Faces of Long Island celebrates the uniqueness of everyday Long Islanders. In their own words, they tell us about their life experiences, challenges and triumphs. Newsday launched this social media journey into the human experience to shine a light on the diverse people of this wonderful place we call home.

‘My childhood in Babylon Village was a process of self-discovery, and I didn’t even know what being queer looked like.’

Babylon

“When I was growing up, being open and yourself was not always accepted. My childhood in Babylon Village was a process of self-discovery, and I didn’t even know what being queer looked like. I knew I was different but didn’t understand what that meant. There weren’t many, if any, open LGBTQA+ people here that I could look to when I was a child discovering my sexuality and identity.

“I moved to Southern California around age 13, where I started to semi-understand who I was, but even after many positive experiences as a teen I felt that my growth was done there. I wanted to come back home.

“Things were different in Babylon Village when I returned in my 20s. It was heartwarming to see my hometown evolved into being more open minded and respectful toward local LGBTQA+ people, but even with all this development, I still saw a need for something more in Babylon, for the showing of acceptance, appreciation and acknowledgement of our queer community. There was a need to mark progress and visibility, and that was beginning of what now has become Babylon Pride!

My pride journey is far from over, and I don’t know where the finish line is, but I’m excited to educate and evoke positive change along the way.

“Bob, a Babylon Village resident, and I got together and made it happen for the first time in 2020 during the pandemic. We went to the mayor’s office, and they agreed, saying our village needs a little uplifting, as the world was a heavy place at the time. We reached out to businesses and residents to make it happen, mainly by word of mouth, and pulled it together in seven days.

“I was in the last car to turn the corner onto the 2020 parade route. It was such a feeling of acceptance and love. A whole town coming together to support the LGBTQA+ community, tears came down my face.

“From last year to this year, the parade attendance doubled, which is kind of surreal for me. My pride journey is far from over, and I don’t know where the finish line is, but I’m excited to educate and evoke positive change along the way. We need to create change where we see and most desire it. I wanted to show that Babylon and Long Island can embrace our LGBTQA+ community and let that be known to our queer youth! Having acceptance in our own backyard speaks volumes.”

‘Don’t be cocky; be confident. There’s a really big difference in that.’

Sal DiBenedetto, Babylon

“At 14, I got into the restaurant business. I started as a dishwasher, moved my way to a busboy, and eventually became a waiter. I fell in love with the industry and guiding people through the dining experience. That was the inspiration for my blog, @TheGrubfather. Instagram gave me an opportunity to be a waiter to the world. It’s the most followed food blog on Long Island. I present people with unique dishes and tell them about them. It feels like I am continuing with that spirit of the industry in a way that evolved with the times.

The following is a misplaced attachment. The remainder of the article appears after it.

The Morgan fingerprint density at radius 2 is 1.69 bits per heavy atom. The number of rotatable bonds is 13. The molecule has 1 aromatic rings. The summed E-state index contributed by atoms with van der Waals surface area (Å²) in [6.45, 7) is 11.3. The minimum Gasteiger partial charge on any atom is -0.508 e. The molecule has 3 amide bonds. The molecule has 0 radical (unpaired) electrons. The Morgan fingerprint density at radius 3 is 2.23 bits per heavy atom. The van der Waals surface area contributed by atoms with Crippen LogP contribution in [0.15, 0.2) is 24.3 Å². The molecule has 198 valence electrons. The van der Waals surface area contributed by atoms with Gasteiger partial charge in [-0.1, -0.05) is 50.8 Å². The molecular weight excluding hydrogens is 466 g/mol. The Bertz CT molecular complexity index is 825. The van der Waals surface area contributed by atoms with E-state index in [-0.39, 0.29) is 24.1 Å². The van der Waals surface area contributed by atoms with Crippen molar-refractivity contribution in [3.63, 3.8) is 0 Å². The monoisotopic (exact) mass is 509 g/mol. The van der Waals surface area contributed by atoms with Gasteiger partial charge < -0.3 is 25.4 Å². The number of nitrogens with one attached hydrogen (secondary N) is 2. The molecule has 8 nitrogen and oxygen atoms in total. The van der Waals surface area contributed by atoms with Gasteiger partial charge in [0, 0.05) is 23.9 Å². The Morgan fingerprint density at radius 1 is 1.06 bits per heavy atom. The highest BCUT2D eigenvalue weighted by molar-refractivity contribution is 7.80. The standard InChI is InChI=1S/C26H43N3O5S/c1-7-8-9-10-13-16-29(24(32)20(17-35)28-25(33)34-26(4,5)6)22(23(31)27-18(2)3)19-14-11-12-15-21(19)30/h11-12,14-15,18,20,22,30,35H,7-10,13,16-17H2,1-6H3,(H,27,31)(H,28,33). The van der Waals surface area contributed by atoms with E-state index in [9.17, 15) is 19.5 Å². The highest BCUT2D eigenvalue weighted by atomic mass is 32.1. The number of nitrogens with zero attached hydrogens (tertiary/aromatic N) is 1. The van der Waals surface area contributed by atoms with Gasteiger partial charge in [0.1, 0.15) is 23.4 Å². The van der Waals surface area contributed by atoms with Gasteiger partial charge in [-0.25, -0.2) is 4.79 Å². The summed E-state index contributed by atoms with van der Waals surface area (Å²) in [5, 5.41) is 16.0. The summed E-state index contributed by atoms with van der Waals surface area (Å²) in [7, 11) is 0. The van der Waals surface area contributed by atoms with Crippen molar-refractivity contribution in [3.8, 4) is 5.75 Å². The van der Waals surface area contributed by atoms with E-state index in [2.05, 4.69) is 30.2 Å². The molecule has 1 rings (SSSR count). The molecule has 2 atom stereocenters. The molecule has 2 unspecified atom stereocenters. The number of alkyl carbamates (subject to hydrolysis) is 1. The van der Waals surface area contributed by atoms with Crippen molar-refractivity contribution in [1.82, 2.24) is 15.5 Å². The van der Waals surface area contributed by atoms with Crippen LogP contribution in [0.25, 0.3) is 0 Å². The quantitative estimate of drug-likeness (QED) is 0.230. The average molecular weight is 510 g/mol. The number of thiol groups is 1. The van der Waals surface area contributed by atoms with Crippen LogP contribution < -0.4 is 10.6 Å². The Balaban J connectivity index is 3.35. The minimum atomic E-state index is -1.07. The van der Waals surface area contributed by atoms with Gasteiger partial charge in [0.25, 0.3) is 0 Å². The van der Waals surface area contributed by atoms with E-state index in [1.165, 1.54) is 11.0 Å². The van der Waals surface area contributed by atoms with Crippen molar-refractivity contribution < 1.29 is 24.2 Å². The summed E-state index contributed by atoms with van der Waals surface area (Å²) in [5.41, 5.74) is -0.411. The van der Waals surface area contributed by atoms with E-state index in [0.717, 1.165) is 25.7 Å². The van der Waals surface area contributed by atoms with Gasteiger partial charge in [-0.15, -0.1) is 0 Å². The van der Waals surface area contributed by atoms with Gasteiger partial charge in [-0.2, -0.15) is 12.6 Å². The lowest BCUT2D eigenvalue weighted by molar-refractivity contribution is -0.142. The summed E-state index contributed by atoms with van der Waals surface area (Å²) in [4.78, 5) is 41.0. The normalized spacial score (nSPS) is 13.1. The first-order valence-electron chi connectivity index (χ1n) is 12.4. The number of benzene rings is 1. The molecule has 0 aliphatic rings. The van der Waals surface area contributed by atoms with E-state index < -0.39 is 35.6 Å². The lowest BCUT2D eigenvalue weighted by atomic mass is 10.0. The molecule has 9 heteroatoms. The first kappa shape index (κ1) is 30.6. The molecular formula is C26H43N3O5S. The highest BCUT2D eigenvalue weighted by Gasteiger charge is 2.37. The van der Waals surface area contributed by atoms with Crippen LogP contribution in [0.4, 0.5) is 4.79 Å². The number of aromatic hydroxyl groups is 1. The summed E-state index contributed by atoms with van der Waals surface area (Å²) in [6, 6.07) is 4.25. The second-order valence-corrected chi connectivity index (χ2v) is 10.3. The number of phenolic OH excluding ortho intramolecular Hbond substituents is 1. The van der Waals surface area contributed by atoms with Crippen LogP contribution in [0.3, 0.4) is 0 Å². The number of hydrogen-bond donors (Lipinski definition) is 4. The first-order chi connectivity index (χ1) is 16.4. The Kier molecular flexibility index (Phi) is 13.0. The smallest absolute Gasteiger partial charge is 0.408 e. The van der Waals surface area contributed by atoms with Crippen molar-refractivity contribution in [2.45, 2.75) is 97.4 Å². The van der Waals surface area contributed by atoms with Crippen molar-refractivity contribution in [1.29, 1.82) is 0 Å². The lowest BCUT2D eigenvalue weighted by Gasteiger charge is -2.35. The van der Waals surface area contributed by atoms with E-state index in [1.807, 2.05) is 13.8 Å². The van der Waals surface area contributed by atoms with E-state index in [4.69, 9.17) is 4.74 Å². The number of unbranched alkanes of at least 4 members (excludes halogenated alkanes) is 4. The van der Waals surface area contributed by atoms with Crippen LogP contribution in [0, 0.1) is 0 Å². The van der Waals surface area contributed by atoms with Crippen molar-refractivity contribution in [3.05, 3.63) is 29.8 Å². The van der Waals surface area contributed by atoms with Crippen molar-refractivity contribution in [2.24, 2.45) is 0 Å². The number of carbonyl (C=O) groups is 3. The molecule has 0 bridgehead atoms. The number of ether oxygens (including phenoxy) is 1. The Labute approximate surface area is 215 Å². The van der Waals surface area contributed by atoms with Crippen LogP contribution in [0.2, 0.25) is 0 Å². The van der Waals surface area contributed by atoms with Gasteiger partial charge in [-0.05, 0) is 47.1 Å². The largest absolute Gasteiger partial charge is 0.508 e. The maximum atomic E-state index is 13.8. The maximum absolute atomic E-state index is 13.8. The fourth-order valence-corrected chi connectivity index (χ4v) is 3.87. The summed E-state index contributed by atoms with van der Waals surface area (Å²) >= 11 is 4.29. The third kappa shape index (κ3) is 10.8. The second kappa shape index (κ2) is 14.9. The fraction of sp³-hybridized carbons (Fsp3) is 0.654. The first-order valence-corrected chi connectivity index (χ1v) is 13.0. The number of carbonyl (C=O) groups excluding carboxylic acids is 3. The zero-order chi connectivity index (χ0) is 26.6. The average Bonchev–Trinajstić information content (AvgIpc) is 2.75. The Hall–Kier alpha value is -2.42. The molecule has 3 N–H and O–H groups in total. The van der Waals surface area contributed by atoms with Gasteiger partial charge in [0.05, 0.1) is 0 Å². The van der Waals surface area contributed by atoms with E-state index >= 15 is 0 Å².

“There’s something beautiful about the dining experience and coming together for food. Now, I am a content creator, an entrepreneur, a writer and a photographer. I’m always looking for dishes that have a ‘Wow!’ factor, that make people excited and evoke feelings. Food is the ultimate storyteller, whether it’s about someone’s heritage or a crazy idea they had when they were drunk. I try to bring that to life with the blog. It has shaped a lot about who I am, and now I’ve opened a restaurant called The Grub Shop in Huntington Village. It takes the different things I’ve learned about the world, businesses, restaurants and the Long Island community, and it brings it into one hub.

There’s something beautiful about the dining experience and coming together for food.

“I was inspired by Anthony Bourdain. I stumbled onto his show, Parts Unknown, and it changed my life. I booked a flight to Thailand, Paris and Hawaii right after I finished the third episode. It kickstarted my blog and everything that I have now. At the Grub Shop, I am honoring his legacy with a huge mural done by Andaluz, a local artist. I’ve started to invest in the idea that I can do anything I put my mind to, especially the things I am passionate about.

“Many people have fantastic ideas and everybody has what it takes to see them through. People get lost due to a lack in confidence. You’ll be successful once you get that inner desire to chase your dreams and turn them into goals. You have to look on the inside of yourself and use that to shape how the world sees you. Don’t be cocky; be confident. There’s a really big difference in that. It’s all about your attitude, humbleness, and appreciation for the people who get you where you are.”